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Almost all chordal graphs split

  • E. A. Bender (a1), L. B. Richmond (a2) and N. C. Wormald (a3)
Abstract
Abstract

A chordal graph is a graph in which every cycle of length at least 4 has a chord. If G is a random n-vertex labelled chordal graph, the size of the larget clique in about n/2 and deletion of this clique almost surely leaves only isolated vertices. This gives the asymptotic number of chordal graphs and information about a variety of things such as the size of the largest clique and connectivity.

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This list contains references from the content that can be linked to their source. For a full set of references and notes please see the PDF or HTML where available.

[1] P. Buneman , ‘A characterisation of rigid circuit graphs’, Discrete Math. 9 (1974), 205212.

[2] G. A. Dirac , ‘On rigid circuit graphs’, Abh. Math. Sem. Univ. Hamburg 25 (1961), 7176.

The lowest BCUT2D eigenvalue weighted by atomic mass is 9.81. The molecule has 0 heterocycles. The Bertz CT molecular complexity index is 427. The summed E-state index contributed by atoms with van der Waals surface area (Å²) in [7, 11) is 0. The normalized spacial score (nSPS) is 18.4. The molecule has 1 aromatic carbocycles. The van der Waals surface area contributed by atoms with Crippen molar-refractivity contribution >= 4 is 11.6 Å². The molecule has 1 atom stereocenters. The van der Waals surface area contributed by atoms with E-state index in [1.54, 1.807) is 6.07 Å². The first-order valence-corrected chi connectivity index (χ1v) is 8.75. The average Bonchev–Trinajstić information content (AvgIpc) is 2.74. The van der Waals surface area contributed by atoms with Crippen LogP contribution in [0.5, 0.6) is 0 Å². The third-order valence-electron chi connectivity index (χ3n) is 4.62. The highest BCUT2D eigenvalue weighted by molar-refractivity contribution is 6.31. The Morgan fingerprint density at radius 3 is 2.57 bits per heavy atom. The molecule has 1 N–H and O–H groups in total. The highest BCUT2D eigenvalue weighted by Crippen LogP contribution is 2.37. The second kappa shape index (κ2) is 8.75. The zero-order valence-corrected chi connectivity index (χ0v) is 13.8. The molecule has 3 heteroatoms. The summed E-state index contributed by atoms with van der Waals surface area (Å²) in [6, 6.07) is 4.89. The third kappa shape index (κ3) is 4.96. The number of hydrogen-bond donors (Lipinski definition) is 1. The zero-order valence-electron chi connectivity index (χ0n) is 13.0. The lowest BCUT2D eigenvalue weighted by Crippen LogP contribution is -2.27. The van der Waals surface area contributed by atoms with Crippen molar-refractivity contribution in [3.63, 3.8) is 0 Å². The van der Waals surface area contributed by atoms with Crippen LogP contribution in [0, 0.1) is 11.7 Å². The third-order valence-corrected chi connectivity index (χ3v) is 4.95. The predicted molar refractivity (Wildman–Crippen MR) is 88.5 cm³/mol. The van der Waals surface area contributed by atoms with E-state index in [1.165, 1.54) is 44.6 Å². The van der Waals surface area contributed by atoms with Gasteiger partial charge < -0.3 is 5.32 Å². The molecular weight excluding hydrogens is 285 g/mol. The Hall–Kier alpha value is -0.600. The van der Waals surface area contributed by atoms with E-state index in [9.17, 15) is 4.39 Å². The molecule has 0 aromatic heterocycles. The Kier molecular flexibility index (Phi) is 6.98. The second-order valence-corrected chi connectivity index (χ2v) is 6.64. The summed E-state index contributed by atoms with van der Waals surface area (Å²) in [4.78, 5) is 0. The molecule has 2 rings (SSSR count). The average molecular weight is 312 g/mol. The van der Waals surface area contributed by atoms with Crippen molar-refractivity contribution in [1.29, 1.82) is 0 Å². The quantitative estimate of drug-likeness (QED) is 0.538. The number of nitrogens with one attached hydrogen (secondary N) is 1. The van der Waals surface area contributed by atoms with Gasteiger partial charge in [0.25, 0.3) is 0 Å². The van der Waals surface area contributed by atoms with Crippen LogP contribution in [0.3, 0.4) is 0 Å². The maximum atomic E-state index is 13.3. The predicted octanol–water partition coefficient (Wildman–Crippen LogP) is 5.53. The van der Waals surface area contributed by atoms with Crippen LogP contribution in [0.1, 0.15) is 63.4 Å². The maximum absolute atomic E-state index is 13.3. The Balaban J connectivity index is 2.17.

[4] F. Gavril , ‘The intersection graphs of subtrees in trees are exactly the chordal graphs’, J. Combin. Theory Ser. B 16 (1974), 4756.

[5] D. J. Rose , ‘Triangulated graphs and the elimination process’, J. Math. Anal. Appl. 32 (1970), 597609.

[6] D. J. Rose , R. E. Tarjan and G. S. Lueker , ‘Algorithmic aspects of vertex elimination on graphs’, SIAM J. Comput. 5 (1976), 266283.

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Journal of the Australian Mathematical Society
  • ISSN: 1446-7887
  • EISSN: 1446-8107
  • URL: /core/journals/journal-of-the-australian-mathematical-society
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